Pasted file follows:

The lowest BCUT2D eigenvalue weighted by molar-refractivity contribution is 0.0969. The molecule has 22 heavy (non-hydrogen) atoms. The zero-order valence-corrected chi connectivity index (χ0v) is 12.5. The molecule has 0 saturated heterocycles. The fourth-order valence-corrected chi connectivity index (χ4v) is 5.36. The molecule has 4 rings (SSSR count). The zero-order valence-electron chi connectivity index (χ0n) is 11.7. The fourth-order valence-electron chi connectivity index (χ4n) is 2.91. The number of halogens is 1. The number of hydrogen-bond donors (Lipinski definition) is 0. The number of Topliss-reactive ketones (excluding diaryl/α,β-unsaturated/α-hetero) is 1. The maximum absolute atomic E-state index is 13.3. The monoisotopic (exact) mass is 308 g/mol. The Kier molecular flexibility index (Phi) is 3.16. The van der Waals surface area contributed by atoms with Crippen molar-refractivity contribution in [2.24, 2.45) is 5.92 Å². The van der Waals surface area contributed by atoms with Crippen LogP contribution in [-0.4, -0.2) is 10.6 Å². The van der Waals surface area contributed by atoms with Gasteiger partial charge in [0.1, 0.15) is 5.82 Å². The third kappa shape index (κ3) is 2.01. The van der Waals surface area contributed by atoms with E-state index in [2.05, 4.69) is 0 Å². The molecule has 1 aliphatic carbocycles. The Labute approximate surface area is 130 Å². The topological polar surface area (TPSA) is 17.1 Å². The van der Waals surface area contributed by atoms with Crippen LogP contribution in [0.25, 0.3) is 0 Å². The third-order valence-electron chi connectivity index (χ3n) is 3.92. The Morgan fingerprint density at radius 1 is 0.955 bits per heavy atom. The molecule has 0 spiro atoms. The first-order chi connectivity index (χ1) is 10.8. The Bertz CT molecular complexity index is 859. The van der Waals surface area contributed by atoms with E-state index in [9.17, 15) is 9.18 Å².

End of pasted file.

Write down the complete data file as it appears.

The lowest BCUT2D eigenvalue weighted by molar-refractivity contribution is 0.0969. The molecule has 22 heavy (non-hydrogen) atoms. The zero-order valence-corrected chi connectivity index (χ0v) is 12.5. The molecule has 0 saturated heterocycles. The fourth-order valence-corrected chi connectivity index (χ4v) is 5.36. The molecule has 4 rings (SSSR count). The zero-order valence-electron chi connectivity index (χ0n) is 11.7. The fourth-order valence-electron chi connectivity index (χ4n) is 2.91. The number of halogens is 1. The number of hydrogen-bond donors (Lipinski definition) is 0. The number of Topliss-reactive ketones (excluding diaryl/α,β-unsaturated/α-hetero) is 1. The maximum absolute atomic E-state index is 13.3. The monoisotopic (exact) mass is 308 g/mol. The Kier molecular flexibility index (Phi) is 3.16. The van der Waals surface area contributed by atoms with Crippen molar-refractivity contribution in [2.24, 2.45) is 5.92 Å². The van der Waals surface area contributed by atoms with Crippen LogP contribution in [-0.4, -0.2) is 10.6 Å². The van der Waals surface area contributed by atoms with Gasteiger partial charge in [0.1, 0.15) is 5.82 Å². The third kappa shape index (κ3) is 2.01. The van der Waals surface area contributed by atoms with E-state index in [2.05, 4.69) is 0 Å². The molecule has 1 aliphatic carbocycles. The Labute approximate surface area is 130 Å². The topological polar surface area (TPSA) is 17.1 Å². The van der Waals surface area contributed by atoms with Crippen LogP contribution in [0.25, 0.3) is 0 Å². The third-order valence-electron chi connectivity index (χ3n) is 3.92. The Morgan fingerprint density at radius 1 is 0.955 bits per heavy atom. The molecule has 0 spiro atoms. The first-order chi connectivity index (χ1) is 10.8. The Bertz CT molecular complexity index is 859. The van der Waals surface area contributed by atoms with E-state index in [9.17, 15) is 9.18 Å².